It’s become fashionable to like Led Zeppelin again, after the release of their 2007 partial reunion concert. Luckily, Celebration Day, which debuted in the Billboard Top 10 last fall, doesn’t include any of these duds.
Looking back, it seems for every “Black Dog,” Robert Plant, Jimmy Page, John Paul Jones and the late John Bonham (replaced by son Jason in the newly issued project) would unleash a “Hot Dog.” For every “Ramble On,” there was, alas, a “Bring It On Home.” For every “Whole Lotta Love,” you had an “All My Love.”
For the newly initiated, figuring how what to avoid may be the hardest part of all. That’s where Something Else! Reviews comes in handy. We’ve sorted through each of the nine Led Zeppelin albums, looking for the times when we simply weren’t feeling the love, when it was nobody’s fault but theirs …
“BOOGIE WITH STU,” PHYSICAL GRAFFITI (1975): Originally, and perhaps more precisely titled, “Sloppy Drunk,” this was included — at the height of Led Zeppelin’s initial do-anything-and-they’ll-buy-it fame — as part of a double album stuffed with throwaways. There is perhaps none more worthy of tossing in the trash than “Boogie with Stu.” While using the Rolling Stones’ fabled mobile studio, Zeppelin was joined by Stones pianist Ian Stewart — who ended up banging away on an untuned piano. The story was that Plant is actually on guitar. Somehow, and this could only happen at this particular outsized moment in time, the resulting “jam” was included on Physical Graffiti. In the end, it borrowed so heavily (more on that in a moment) from Ritchie Valens’ “Ooh, My Head” that Led Zeppelin was forced to give him co-writing credit.
“ALL MY LOVE,” IN THROUGH THE OUT DOOR (1979): Everything had changed since Zeppelin’s most recent studio album, the more blues-focused Presence, and this is the sound of a group playing catch up. That means smoothing out the edges, and adding synthesizers. And so you have moments like “Fool in the Rain,” with its teeth-splintering samba segment. But at least that tune boasted a twinge of Zeppelin-esque brawn in its basic rhythm, not to mention in its ever-so-brief guitar solo. “All My Love,” on the other hand, sounds like another band entirely, and a not-very-good one at that. From its carmelized, panderingly pop-styled chorus to Jones’ crude, half-drawn scrawl of a keyboard solo — his newfound interest in the instrument would be taken to its zenith on “Carouselambra,” a weirdly transfixing detour — “All My Love” is the sound of a band with no sense of cohesion anymore. It’s clear that Page and Bonzo (who simply could not sound more low key, disinterested, even groggy) simply mailed in their parts between benders.
“BRING IT ON HOME,” LED ZEPPELIN II (1969): It’s not just that they blatantly cribbed the gritty blues sound of the American Deep South, they robbed those old guys blind. Led Zeppelin actually got popped in a 1972 court case for nicking the intro section here from an old Willie Dixon tune (as performed by Sonny Boy Williamson II), though they said at the time that it should have been considered as an homage. The problem was, Led Zeppelin just kept committing homage after homage. They were the original music pirates, decades before the advent of the Internet. “The Lemon Song” was based on a Howlin’ Wolf song, as was a section of “How Many More Times.” The lyrics to “Whole Lotta Love” largely mirrored Dixon’s “You Need Love.” “Moby Dick” grew out of an earlier recording by Sleepy John Estes called “The Girl I Love.” Hell, even the chord progression from “Stairway to Heaven” bears a striking resemblance to a song by the Chocolate Watch Band, who just happened to have toured with Page’s pre-Zeppelin band the Yardbirds. There’s something about Plant’s mumbling, black-face presentation early on during “Bring It On Home,” however, that makes it feel the worst of all — like insult to injury.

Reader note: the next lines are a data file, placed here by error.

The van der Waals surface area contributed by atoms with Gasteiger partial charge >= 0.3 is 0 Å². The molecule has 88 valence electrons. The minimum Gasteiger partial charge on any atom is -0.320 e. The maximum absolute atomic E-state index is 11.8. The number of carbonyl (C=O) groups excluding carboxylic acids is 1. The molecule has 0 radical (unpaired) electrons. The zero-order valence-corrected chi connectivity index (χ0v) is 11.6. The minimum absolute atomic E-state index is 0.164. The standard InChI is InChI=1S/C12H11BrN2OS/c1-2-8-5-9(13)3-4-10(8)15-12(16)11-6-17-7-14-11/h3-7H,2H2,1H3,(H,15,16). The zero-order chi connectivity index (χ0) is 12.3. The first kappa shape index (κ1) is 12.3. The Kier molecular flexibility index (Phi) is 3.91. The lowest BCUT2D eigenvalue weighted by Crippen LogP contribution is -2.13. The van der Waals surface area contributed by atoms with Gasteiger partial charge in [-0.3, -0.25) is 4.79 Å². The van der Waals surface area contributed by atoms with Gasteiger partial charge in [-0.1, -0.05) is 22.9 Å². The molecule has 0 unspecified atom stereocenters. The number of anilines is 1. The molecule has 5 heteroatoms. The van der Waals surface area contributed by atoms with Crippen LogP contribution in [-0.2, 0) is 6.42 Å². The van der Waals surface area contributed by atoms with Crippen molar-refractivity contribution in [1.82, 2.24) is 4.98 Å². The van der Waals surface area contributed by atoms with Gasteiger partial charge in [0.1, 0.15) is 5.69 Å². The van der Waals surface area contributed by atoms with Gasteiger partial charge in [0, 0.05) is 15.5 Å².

“BLACK COUNTRY WOMAN,” PHYSICAL GRAFFITI (1975): This bloated monstrosity of an album is the gift that keeps on giving, with another piffle that’s somehow — and this is saying something — more annoying than the last. It’s said that “Black Country Woman” was recorded in Mick Jagger’s garden, around the time of “D’yer Mak’er,” and it has the feel of a very early demo — right down to a recording engineer intoning, as the tune begins: “Shall we roll it, Jimmy?” A plane flies overhead, the kind of thing that might have, you know, halted a take — or moved someone to leave this particular one on the cutting room floor. Instead, in a galling example of the contempt Led Zeppelin seemed to have had for the poor saps shelling out the cash for this two-disc set, Plant says: “Nah, leave it.” Our sentiments, exactly.
[SOMETHING ELSE! REWIND: Return with us now to 'Houses of the Holy,' the often-overlooked successor to 'Led Zeppelin IV.' Even all these years later, though, we still can't decide where it ranks.]
“HOT DOG,” IN THROUGH THE OUT DOOR (1979): That this tossed-off rockabilly number is the only tune co-written by Page and Plant on what would become Led Zeppelin’s final proper studio effort says a lot about how low the band had been brought — as Page transformed into a shadowy junkie, and Bonham continued his race toward an early death at the bottom of a brown bottle. It’s funny, we tended to love it when Zeppelin stretched out on Houses of the Holy. (Yes, even the James Brown thing. Yes, even the doo-wop thing.) There was something charming, and in the moment about those experiments. Fast forward a few years, however, and it turns out that a heavy metal square dance is something best left to the imagination. In particular, when the participants couldn’t sound less interested. Meant, obviously, to be tongue-in-cheek, instead “Hot Dog” — a shambolic goofball pastiche — just sounds sad.